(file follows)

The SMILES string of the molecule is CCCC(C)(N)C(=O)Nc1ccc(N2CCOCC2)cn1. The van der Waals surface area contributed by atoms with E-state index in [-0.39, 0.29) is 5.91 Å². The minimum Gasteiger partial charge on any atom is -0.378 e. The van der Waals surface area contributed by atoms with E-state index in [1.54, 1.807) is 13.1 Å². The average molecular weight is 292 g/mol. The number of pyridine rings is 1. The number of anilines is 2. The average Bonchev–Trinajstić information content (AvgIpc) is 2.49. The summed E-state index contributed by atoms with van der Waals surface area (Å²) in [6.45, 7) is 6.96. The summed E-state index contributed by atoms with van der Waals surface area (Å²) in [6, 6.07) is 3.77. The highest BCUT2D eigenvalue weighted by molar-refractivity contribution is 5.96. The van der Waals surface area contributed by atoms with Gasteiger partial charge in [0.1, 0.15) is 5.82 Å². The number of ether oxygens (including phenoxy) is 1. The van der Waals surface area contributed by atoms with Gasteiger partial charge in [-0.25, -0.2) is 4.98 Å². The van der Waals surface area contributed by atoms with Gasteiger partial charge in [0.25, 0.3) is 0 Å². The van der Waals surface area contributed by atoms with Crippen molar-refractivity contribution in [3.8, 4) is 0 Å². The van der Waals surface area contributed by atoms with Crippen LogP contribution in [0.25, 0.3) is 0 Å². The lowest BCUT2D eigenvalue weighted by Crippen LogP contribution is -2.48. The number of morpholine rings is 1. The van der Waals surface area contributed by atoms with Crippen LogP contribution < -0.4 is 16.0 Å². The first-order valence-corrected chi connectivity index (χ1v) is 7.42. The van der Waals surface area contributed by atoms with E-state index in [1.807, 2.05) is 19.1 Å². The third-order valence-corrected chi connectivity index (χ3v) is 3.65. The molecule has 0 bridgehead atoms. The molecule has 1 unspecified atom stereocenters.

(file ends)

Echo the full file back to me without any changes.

The SMILES string of the molecule is CCCC(C)(N)C(=O)Nc1ccc(N2CCOCC2)cn1. The van der Waals surface area contributed by atoms with E-state index in [-0.39, 0.29) is 5.91 Å². The minimum Gasteiger partial charge on any atom is -0.378 e. The van der Waals surface area contributed by atoms with E-state index in [1.54, 1.807) is 13.1 Å². The average molecular weight is 292 g/mol. The number of pyridine rings is 1. The number of anilines is 2. The average Bonchev–Trinajstić information content (AvgIpc) is 2.49. The summed E-state index contributed by atoms with van der Waals surface area (Å²) in [6.45, 7) is 6.96. The summed E-state index contributed by atoms with van der Waals surface area (Å²) in [6, 6.07) is 3.77. The highest BCUT2D eigenvalue weighted by molar-refractivity contribution is 5.96. The van der Waals surface area contributed by atoms with Gasteiger partial charge in [0.1, 0.15) is 5.82 Å². The number of ether oxygens (including phenoxy) is 1. The van der Waals surface area contributed by atoms with Gasteiger partial charge in [-0.25, -0.2) is 4.98 Å². The van der Waals surface area contributed by atoms with Gasteiger partial charge in [0.25, 0.3) is 0 Å². The van der Waals surface area contributed by atoms with Crippen molar-refractivity contribution in [3.8, 4) is 0 Å². The van der Waals surface area contributed by atoms with Crippen LogP contribution in [0.25, 0.3) is 0 Å². The lowest BCUT2D eigenvalue weighted by Crippen LogP contribution is -2.48. The number of morpholine rings is 1. The van der Waals surface area contributed by atoms with Crippen LogP contribution < -0.4 is 16.0 Å². The first-order valence-corrected chi connectivity index (χ1v) is 7.42. The van der Waals surface area contributed by atoms with E-state index in [1.807, 2.05) is 19.1 Å². The third-order valence-corrected chi connectivity index (χ3v) is 3.65. The molecule has 0 bridgehead atoms. The molecule has 1 unspecified atom stereocenters.